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Parent Resources

Stress is often uncomfortable, but good stress is completely necessary. A healthy amount of stress helps us navigate difficult situations, identify potential emergencies and keeps us alert, focused and task oriented. 

Negative or excessive stress can wreak havoc on the body and mind. Like adults, teens experience stress when they perceive situations as dangerous, painful and overwhelming. When these situations occur, immediate chemical and physical changes occur.

Stress in Teens

To protect themselves, your teen will likely go into “fight, flight or freeze.” Physically, this occurs as an increased heart rate and breathing, clammy hands and feet, upset stomach, headaches, low energy, ringing in ears and trouble breathing. What can be even more overwhelming are the changes that happen in your child’s brain. During “fight, flight or freeze,” your child’s ability to access the decision-making part of the brain is impaired, making it almost impossible to use logic and reasoning to process the situation they are experiencing.  A prolonged exposure to this overload of stress can cause mental and physical symptoms such as anxiety, depression, withdrawal, aggressive behavior, stomach ulcers, changes in sleep patterns or dependence on unhealthy coping strategies such as drugs and alcohol. 

How You Can Help

As a parent, it can be very difficult to watch your child suffer with anxiety and stress. Helping your child name the trigger and develop coping skills and relaxation techniques can help break the vicious cycle. The first step is helping your teen assess their current level of stress and identifying the cause of activation. The most crucial part is then to validate their feelings by empathizing and providing support. Listen to your teen and do your best to help create a space that they feel safe and supported. One way to help provide this support is helping them create a stress management plan.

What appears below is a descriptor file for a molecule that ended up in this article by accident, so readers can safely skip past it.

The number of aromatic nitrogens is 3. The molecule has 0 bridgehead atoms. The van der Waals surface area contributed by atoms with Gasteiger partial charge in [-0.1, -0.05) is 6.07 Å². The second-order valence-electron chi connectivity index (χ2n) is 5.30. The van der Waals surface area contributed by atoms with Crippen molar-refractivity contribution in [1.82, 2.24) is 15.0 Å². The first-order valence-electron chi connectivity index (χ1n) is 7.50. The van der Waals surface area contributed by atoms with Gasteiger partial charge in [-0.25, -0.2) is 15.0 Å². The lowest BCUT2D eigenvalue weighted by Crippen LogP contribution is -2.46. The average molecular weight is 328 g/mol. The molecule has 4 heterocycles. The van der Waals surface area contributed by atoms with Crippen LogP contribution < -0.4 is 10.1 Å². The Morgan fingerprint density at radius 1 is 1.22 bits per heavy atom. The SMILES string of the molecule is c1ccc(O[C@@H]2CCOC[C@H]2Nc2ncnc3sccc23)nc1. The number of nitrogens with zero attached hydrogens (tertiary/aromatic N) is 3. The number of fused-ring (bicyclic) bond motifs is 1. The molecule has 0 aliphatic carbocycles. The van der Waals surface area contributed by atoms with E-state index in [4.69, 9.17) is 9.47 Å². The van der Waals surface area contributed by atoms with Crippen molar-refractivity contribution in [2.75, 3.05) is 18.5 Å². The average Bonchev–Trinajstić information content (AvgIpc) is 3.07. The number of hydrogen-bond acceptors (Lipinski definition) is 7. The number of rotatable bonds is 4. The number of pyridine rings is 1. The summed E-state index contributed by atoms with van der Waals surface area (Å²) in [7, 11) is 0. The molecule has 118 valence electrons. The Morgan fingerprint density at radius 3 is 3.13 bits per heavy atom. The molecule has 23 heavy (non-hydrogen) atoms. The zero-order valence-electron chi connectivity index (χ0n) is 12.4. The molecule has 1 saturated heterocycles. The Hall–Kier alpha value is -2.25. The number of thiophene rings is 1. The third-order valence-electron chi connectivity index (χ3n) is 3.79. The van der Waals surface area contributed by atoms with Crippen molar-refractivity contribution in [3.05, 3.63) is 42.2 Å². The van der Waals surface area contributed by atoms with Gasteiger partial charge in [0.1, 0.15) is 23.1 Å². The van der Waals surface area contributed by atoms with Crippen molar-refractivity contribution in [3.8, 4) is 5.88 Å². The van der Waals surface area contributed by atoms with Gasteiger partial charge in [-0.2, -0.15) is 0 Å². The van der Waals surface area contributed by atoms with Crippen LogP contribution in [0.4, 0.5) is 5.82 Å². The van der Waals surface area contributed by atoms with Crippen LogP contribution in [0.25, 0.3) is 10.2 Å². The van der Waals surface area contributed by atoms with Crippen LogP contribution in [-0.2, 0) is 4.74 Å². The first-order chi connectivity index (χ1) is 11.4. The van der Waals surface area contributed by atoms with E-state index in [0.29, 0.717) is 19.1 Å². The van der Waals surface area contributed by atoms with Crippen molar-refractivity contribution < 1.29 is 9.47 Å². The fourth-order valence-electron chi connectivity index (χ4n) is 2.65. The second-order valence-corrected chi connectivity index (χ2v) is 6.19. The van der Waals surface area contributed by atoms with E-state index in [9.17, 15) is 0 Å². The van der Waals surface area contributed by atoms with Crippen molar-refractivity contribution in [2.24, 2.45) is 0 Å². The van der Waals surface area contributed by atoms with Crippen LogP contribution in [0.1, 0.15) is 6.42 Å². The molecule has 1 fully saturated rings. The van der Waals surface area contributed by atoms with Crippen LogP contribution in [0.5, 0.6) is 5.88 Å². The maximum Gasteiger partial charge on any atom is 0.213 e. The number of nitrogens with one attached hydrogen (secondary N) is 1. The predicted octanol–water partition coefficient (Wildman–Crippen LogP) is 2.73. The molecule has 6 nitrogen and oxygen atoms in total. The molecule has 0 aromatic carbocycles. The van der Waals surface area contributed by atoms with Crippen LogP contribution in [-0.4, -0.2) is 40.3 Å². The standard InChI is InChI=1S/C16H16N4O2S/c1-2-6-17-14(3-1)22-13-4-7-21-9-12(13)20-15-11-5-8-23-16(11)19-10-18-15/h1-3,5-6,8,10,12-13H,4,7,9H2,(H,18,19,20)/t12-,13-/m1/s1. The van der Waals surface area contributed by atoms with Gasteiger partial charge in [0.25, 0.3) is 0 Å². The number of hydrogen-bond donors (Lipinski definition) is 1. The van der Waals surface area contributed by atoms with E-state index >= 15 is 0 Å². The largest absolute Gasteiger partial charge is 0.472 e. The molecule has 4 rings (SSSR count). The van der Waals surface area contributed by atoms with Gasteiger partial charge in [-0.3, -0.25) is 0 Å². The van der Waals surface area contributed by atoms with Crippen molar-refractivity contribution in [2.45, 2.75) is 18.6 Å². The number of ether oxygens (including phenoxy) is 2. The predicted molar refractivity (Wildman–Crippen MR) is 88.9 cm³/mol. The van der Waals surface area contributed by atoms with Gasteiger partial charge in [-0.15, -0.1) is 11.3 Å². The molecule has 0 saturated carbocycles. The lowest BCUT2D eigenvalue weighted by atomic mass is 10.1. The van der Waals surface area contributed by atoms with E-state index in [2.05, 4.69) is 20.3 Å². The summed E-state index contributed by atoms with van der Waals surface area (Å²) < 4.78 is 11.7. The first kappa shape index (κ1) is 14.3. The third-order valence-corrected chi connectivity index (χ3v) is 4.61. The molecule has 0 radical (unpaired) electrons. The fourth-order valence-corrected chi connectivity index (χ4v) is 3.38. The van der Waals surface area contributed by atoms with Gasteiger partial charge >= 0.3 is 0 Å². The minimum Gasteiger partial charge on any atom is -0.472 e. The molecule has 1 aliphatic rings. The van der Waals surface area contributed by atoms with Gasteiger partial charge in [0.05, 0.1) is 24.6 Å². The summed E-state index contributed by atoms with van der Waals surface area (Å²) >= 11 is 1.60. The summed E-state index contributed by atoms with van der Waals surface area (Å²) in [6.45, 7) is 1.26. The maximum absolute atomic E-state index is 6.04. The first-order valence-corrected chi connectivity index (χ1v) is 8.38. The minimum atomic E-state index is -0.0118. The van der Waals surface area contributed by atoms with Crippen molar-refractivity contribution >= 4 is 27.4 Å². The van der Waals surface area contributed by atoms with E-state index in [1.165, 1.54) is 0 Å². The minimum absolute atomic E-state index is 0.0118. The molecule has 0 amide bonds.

Steps for a Stress Management Plan

Step 1: Have your teen write down everything that is currently bothering them or what they feel could be causing their negative stress. 

  • Common Triggers
  • Grades/Test Anxiety
  • Relationships
  • Family Needs
  • Fear of Failure
  • Bullying
  • Performance Pressure
  • Athletics
  • World Events
  • Peer Rejection/Acceptance

Step 2: Help Identify what from their list is actually in their control by highlighting those triggers and crossing off the rest. This step provides a visual that allows your teen to see where they are focusing. 

Step 3: Design the plan around the things highlighted or circled, shifting the focus on what is in their control like thoughts, feelings, choices and behaviors.

Step 4: Help your child find activities and practical coping mechanisms that help control their emotional response to the designated triggering event. Specifically label which coping skill will be used for a particular event, reducing any potential ambiguity.   

Examples include:

  • Monitoring mental chatter for negative thoughts and/or all or nothing thinking
  • Focus on solutions rather than how unfair the current situation seems
  • Take a mental break 
  • Journaling 
  • Deep breathing, meditation and/or yoga
  • Regular Exercise and spending time outside
  • Participation in extracurricular events 
  • Making time for hobbies and interests
  • Seeking social supports

By using these and other techniques, teenagers can begin to manage stress. If a teen talks about or shows signs of being overly stressed, a consultation with qualified mental health professional may be helpful. PPCD is here to help. Contact one of our mental health professionals today to Get Started.